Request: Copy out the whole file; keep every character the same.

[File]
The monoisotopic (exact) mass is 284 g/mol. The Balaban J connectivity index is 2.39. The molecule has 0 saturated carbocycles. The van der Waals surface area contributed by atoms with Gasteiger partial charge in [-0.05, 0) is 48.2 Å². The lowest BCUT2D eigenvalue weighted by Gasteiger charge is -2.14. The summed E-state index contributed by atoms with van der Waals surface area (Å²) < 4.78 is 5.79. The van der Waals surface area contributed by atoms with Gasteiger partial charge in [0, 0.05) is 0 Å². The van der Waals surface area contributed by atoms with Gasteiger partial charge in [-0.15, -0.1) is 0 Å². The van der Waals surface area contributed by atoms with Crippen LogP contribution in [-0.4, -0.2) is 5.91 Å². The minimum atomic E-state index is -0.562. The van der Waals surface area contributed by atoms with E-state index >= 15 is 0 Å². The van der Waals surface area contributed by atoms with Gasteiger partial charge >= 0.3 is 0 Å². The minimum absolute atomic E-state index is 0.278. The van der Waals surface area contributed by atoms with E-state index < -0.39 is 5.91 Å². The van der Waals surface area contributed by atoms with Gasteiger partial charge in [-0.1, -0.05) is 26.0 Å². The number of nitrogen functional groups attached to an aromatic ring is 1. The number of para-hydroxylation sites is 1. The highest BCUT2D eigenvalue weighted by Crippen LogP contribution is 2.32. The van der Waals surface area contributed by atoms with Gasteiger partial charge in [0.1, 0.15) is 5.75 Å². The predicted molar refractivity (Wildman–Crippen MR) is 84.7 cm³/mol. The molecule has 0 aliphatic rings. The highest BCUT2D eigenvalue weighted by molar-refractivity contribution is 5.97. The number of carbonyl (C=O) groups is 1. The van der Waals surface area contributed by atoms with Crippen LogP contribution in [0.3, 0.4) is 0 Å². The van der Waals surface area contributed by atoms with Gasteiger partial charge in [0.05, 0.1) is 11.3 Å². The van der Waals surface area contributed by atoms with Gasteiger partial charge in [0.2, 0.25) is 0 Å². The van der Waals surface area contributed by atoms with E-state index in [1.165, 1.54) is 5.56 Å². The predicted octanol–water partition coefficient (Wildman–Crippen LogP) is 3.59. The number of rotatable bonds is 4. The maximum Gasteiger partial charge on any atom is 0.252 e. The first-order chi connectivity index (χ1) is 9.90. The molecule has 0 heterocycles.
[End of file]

The monoisotopic (exact) mass is 284 g/mol. The Balaban J connectivity index is 2.39. The molecule has 0 saturated carbocycles. The van der Waals surface area contributed by atoms with Gasteiger partial charge in [-0.05, 0) is 48.2 Å². The lowest BCUT2D eigenvalue weighted by Gasteiger charge is -2.14. The summed E-state index contributed by atoms with van der Waals surface area (Å²) < 4.78 is 5.79. The van der Waals surface area contributed by atoms with Gasteiger partial charge in [0, 0.05) is 0 Å². The van der Waals surface area contributed by atoms with Gasteiger partial charge in [-0.15, -0.1) is 0 Å². The van der Waals surface area contributed by atoms with Crippen LogP contribution in [-0.4, -0.2) is 5.91 Å². The minimum atomic E-state index is -0.562. The van der Waals surface area contributed by atoms with E-state index >= 15 is 0 Å². The van der Waals surface area contributed by atoms with Gasteiger partial charge >= 0.3 is 0 Å². The minimum absolute atomic E-state index is 0.278. The van der Waals surface area contributed by atoms with E-state index < -0.39 is 5.91 Å². The van der Waals surface area contributed by atoms with Gasteiger partial charge in [-0.1, -0.05) is 26.0 Å². The number of nitrogen functional groups attached to an aromatic ring is 1. The number of para-hydroxylation sites is 1. The highest BCUT2D eigenvalue weighted by Crippen LogP contribution is 2.32. The van der Waals surface area contributed by atoms with Gasteiger partial charge in [0.1, 0.15) is 5.75 Å². The predicted molar refractivity (Wildman–Crippen MR) is 84.7 cm³/mol. The molecule has 0 aliphatic rings. The highest BCUT2D eigenvalue weighted by molar-refractivity contribution is 5.97. The number of carbonyl (C=O) groups is 1. The van der Waals surface area contributed by atoms with Crippen LogP contribution in [0.3, 0.4) is 0 Å². The van der Waals surface area contributed by atoms with Gasteiger partial charge in [0.05, 0.1) is 11.3 Å². The van der Waals surface area contributed by atoms with Gasteiger partial charge in [0.2, 0.25) is 0 Å². The van der Waals surface area contributed by atoms with E-state index in [1.165, 1.54) is 5.56 Å². The predicted octanol–water partition coefficient (Wildman–Crippen LogP) is 3.59. The number of rotatable bonds is 4. The maximum Gasteiger partial charge on any atom is 0.252 e. The first-order chi connectivity index (χ1) is 9.90. The molecule has 0 heterocycles.